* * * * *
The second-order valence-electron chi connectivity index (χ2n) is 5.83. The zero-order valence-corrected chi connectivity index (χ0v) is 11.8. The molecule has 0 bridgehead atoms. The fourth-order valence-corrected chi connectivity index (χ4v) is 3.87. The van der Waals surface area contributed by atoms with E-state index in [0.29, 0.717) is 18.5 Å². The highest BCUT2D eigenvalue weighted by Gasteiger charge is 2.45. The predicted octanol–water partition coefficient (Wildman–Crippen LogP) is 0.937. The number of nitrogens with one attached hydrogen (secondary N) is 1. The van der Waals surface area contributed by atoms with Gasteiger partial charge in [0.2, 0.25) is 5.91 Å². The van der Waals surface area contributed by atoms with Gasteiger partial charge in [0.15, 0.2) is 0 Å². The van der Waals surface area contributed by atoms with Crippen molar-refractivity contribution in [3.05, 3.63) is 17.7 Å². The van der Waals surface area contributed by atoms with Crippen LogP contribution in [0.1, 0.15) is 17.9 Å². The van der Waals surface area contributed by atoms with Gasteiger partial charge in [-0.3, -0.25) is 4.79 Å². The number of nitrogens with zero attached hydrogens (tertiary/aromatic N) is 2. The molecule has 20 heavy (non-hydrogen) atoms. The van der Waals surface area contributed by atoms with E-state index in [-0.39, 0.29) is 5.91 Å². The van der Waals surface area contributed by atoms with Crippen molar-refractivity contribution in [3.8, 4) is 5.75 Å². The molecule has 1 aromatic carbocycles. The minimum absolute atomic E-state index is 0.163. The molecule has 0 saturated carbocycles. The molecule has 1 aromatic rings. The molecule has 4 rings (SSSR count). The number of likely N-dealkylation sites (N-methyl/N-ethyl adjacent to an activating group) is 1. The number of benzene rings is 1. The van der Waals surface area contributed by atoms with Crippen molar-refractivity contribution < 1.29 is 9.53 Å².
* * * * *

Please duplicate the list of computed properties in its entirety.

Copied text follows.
The second-order valence-electron chi connectivity index (χ2n) is 5.83. The zero-order valence-corrected chi connectivity index (χ0v) is 11.8. The molecule has 0 bridgehead atoms. The fourth-order valence-corrected chi connectivity index (χ4v) is 3.87. The van der Waals surface area contributed by atoms with E-state index in [0.29, 0.717) is 18.5 Å². The highest BCUT2D eigenvalue weighted by Gasteiger charge is 2.45. The predicted octanol–water partition coefficient (Wildman–Crippen LogP) is 0.937. The number of nitrogens with one attached hydrogen (secondary N) is 1. The van der Waals surface area contributed by atoms with Gasteiger partial charge in [0.2, 0.25) is 5.91 Å². The van der Waals surface area contributed by atoms with Gasteiger partial charge in [0.15, 0.2) is 0 Å². The van der Waals surface area contributed by atoms with Crippen molar-refractivity contribution in [3.05, 3.63) is 17.7 Å². The van der Waals surface area contributed by atoms with Crippen LogP contribution in [0.1, 0.15) is 17.9 Å². The van der Waals surface area contributed by atoms with Gasteiger partial charge in [-0.3, -0.25) is 4.79 Å². The number of nitrogens with zero attached hydrogens (tertiary/aromatic N) is 2. The molecule has 20 heavy (non-hydrogen) atoms. The van der Waals surface area contributed by atoms with E-state index in [-0.39, 0.29) is 5.91 Å². The van der Waals surface area contributed by atoms with Crippen molar-refractivity contribution in [3.8, 4) is 5.75 Å². The molecule has 1 aromatic carbocycles. The minimum absolute atomic E-state index is 0.163. The molecule has 0 saturated carbocycles. The molecule has 1 aromatic rings. The molecule has 4 rings (SSSR count). The number of likely N-dealkylation sites (N-methyl/N-ethyl adjacent to an activating group) is 1. The number of benzene rings is 1. The van der Waals surface area contributed by atoms with Crippen molar-refractivity contribution < 1.29 is 9.53 Å².